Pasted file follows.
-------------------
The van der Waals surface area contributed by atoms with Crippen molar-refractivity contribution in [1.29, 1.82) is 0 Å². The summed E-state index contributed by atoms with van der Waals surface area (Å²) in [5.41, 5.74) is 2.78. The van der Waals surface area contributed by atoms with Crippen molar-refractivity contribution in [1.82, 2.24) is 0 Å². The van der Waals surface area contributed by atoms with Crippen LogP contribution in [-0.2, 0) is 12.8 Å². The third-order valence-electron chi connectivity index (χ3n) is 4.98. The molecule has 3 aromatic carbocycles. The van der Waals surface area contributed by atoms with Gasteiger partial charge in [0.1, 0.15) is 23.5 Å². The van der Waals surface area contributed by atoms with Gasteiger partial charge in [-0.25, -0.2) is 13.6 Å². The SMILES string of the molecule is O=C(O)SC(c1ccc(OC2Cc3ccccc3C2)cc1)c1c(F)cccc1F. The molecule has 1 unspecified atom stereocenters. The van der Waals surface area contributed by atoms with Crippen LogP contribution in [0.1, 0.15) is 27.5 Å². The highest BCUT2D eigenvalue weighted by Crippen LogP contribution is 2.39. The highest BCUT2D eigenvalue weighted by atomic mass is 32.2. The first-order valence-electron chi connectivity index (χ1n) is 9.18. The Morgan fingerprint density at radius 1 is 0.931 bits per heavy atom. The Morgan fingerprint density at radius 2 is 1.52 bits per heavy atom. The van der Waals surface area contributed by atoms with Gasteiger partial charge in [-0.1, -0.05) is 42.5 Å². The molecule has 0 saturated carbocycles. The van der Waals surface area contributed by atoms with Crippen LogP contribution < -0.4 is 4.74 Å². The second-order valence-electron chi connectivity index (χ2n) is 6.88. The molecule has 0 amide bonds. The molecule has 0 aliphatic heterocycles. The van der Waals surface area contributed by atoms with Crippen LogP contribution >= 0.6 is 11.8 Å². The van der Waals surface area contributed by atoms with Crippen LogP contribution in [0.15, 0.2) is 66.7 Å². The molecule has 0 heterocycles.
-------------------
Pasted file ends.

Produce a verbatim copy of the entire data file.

The van der Waals surface area contributed by atoms with Crippen molar-refractivity contribution in [1.29, 1.82) is 0 Å². The summed E-state index contributed by atoms with van der Waals surface area (Å²) in [5.41, 5.74) is 2.78. The van der Waals surface area contributed by atoms with Crippen molar-refractivity contribution in [1.82, 2.24) is 0 Å². The van der Waals surface area contributed by atoms with Crippen LogP contribution in [-0.2, 0) is 12.8 Å². The third-order valence-electron chi connectivity index (χ3n) is 4.98. The molecule has 3 aromatic carbocycles. The van der Waals surface area contributed by atoms with Gasteiger partial charge in [0.1, 0.15) is 23.5 Å². The van der Waals surface area contributed by atoms with Gasteiger partial charge in [-0.25, -0.2) is 13.6 Å². The SMILES string of the molecule is O=C(O)SC(c1ccc(OC2Cc3ccccc3C2)cc1)c1c(F)cccc1F. The molecule has 1 unspecified atom stereocenters. The van der Waals surface area contributed by atoms with Crippen LogP contribution in [0.1, 0.15) is 27.5 Å². The highest BCUT2D eigenvalue weighted by Crippen LogP contribution is 2.39. The highest BCUT2D eigenvalue weighted by atomic mass is 32.2. The first-order valence-electron chi connectivity index (χ1n) is 9.18. The Morgan fingerprint density at radius 1 is 0.931 bits per heavy atom. The Morgan fingerprint density at radius 2 is 1.52 bits per heavy atom. The van der Waals surface area contributed by atoms with Gasteiger partial charge in [-0.1, -0.05) is 42.5 Å². The molecule has 0 saturated carbocycles. The van der Waals surface area contributed by atoms with Crippen LogP contribution < -0.4 is 4.74 Å². The second-order valence-electron chi connectivity index (χ2n) is 6.88. The molecule has 0 amide bonds. The molecule has 0 aliphatic heterocycles. The van der Waals surface area contributed by atoms with Crippen LogP contribution >= 0.6 is 11.8 Å². The van der Waals surface area contributed by atoms with Crippen LogP contribution in [0.15, 0.2) is 66.7 Å². The molecule has 0 heterocycles.